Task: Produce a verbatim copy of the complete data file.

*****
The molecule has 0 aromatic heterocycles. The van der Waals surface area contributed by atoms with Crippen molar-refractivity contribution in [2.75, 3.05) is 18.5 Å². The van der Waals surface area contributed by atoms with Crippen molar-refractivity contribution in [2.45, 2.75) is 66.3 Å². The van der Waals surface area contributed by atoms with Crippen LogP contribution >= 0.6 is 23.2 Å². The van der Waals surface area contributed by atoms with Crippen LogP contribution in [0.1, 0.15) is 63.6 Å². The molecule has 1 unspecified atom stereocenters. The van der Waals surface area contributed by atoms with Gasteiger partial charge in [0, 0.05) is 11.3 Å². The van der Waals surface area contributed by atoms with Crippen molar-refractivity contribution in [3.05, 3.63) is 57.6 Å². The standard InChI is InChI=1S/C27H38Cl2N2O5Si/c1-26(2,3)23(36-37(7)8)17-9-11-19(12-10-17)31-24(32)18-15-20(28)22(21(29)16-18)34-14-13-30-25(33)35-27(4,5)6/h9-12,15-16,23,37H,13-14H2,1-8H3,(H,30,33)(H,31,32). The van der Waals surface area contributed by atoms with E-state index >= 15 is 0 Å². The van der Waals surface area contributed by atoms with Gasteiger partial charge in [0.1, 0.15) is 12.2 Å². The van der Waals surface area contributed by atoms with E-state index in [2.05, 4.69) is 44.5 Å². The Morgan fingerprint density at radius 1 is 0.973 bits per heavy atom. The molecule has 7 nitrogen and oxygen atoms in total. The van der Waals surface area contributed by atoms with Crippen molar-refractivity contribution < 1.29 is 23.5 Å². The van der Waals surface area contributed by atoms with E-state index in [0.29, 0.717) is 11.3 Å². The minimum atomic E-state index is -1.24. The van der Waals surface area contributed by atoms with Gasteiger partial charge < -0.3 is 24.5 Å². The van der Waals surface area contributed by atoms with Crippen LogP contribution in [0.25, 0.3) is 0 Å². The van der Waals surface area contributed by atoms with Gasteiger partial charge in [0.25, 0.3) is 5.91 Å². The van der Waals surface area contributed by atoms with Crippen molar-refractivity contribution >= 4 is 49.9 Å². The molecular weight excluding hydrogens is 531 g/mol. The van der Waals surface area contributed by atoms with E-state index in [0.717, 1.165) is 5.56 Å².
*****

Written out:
The molecule has 0 aromatic heterocycles. The van der Waals surface area contributed by atoms with Crippen molar-refractivity contribution in [2.75, 3.05) is 18.5 Å². The van der Waals surface area contributed by atoms with Crippen molar-refractivity contribution in [2.45, 2.75) is 66.3 Å². The van der Waals surface area contributed by atoms with Crippen LogP contribution >= 0.6 is 23.2 Å². The van der Waals surface area contributed by atoms with Crippen LogP contribution in [0.1, 0.15) is 63.6 Å². The molecule has 1 unspecified atom stereocenters. The van der Waals surface area contributed by atoms with Gasteiger partial charge in [0, 0.05) is 11.3 Å². The van der Waals surface area contributed by atoms with Crippen molar-refractivity contribution in [3.05, 3.63) is 57.6 Å². The standard InChI is InChI=1S/C27H38Cl2N2O5Si/c1-26(2,3)23(36-37(7)8)17-9-11-19(12-10-17)31-24(32)18-15-20(28)22(21(29)16-18)34-14-13-30-25(33)35-27(4,5)6/h9-12,15-16,23,37H,13-14H2,1-8H3,(H,30,33)(H,31,32). The van der Waals surface area contributed by atoms with E-state index >= 15 is 0 Å². The van der Waals surface area contributed by atoms with Gasteiger partial charge in [0.1, 0.15) is 12.2 Å². The van der Waals surface area contributed by atoms with E-state index in [2.05, 4.69) is 44.5 Å². The Morgan fingerprint density at radius 1 is 0.973 bits per heavy atom. The molecule has 7 nitrogen and oxygen atoms in total. The van der Waals surface area contributed by atoms with Crippen molar-refractivity contribution < 1.29 is 23.5 Å². The van der Waals surface area contributed by atoms with E-state index in [0.29, 0.717) is 11.3 Å². The minimum atomic E-state index is -1.24. The van der Waals surface area contributed by atoms with Gasteiger partial charge < -0.3 is 24.5 Å². The van der Waals surface area contributed by atoms with Crippen LogP contribution in [0.25, 0.3) is 0 Å². The van der Waals surface area contributed by atoms with Gasteiger partial charge in [0.25, 0.3) is 5.91 Å². The van der Waals surface area contributed by atoms with Crippen molar-refractivity contribution >= 4 is 49.9 Å². The molecular weight excluding hydrogens is 531 g/mol. The van der Waals surface area contributed by atoms with E-state index in [0.717, 1.165) is 5.56 Å².